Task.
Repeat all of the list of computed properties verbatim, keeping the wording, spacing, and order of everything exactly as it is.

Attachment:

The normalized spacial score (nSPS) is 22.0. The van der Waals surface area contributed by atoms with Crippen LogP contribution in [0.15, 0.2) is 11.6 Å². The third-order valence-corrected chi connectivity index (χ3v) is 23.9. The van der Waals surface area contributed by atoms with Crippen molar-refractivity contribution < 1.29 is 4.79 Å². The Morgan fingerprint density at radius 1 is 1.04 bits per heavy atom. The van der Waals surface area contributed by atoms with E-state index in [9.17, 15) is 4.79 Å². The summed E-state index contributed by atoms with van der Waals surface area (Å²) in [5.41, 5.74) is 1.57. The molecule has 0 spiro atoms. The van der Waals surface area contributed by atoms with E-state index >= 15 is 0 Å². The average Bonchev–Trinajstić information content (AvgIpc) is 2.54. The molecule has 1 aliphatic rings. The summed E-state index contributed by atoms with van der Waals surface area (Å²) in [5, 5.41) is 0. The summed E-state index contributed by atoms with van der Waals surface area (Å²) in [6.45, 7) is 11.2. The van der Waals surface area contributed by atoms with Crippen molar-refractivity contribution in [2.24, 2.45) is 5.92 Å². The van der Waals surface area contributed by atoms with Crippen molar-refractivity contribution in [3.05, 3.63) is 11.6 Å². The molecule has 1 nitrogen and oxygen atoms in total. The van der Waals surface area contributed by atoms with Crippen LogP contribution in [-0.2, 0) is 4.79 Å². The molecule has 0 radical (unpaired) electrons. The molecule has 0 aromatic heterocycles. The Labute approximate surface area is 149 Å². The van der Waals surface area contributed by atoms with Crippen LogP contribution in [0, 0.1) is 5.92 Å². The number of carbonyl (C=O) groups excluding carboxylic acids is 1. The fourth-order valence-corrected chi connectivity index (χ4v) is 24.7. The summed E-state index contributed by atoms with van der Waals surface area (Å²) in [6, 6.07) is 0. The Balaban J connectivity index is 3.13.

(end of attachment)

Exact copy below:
The normalized spacial score (nSPS) is 22.0. The van der Waals surface area contributed by atoms with Crippen LogP contribution in [0.15, 0.2) is 11.6 Å². The third-order valence-corrected chi connectivity index (χ3v) is 23.9. The van der Waals surface area contributed by atoms with Crippen molar-refractivity contribution < 1.29 is 4.79 Å². The Morgan fingerprint density at radius 1 is 1.04 bits per heavy atom. The van der Waals surface area contributed by atoms with E-state index in [9.17, 15) is 4.79 Å². The summed E-state index contributed by atoms with van der Waals surface area (Å²) in [5.41, 5.74) is 1.57. The molecule has 0 spiro atoms. The van der Waals surface area contributed by atoms with E-state index >= 15 is 0 Å². The average Bonchev–Trinajstić information content (AvgIpc) is 2.54. The molecule has 1 aliphatic rings. The summed E-state index contributed by atoms with van der Waals surface area (Å²) in [5, 5.41) is 0. The summed E-state index contributed by atoms with van der Waals surface area (Å²) in [6.45, 7) is 11.2. The van der Waals surface area contributed by atoms with Crippen molar-refractivity contribution in [2.24, 2.45) is 5.92 Å². The van der Waals surface area contributed by atoms with Crippen molar-refractivity contribution in [3.05, 3.63) is 11.6 Å². The molecule has 1 nitrogen and oxygen atoms in total. The van der Waals surface area contributed by atoms with Crippen LogP contribution in [-0.2, 0) is 4.79 Å². The molecule has 0 radical (unpaired) electrons. The molecule has 0 aromatic heterocycles. The Labute approximate surface area is 149 Å². The van der Waals surface area contributed by atoms with Crippen LogP contribution in [0, 0.1) is 5.92 Å². The number of carbonyl (C=O) groups excluding carboxylic acids is 1. The fourth-order valence-corrected chi connectivity index (χ4v) is 24.7. The summed E-state index contributed by atoms with van der Waals surface area (Å²) in [6, 6.07) is 0. The Balaban J connectivity index is 3.13.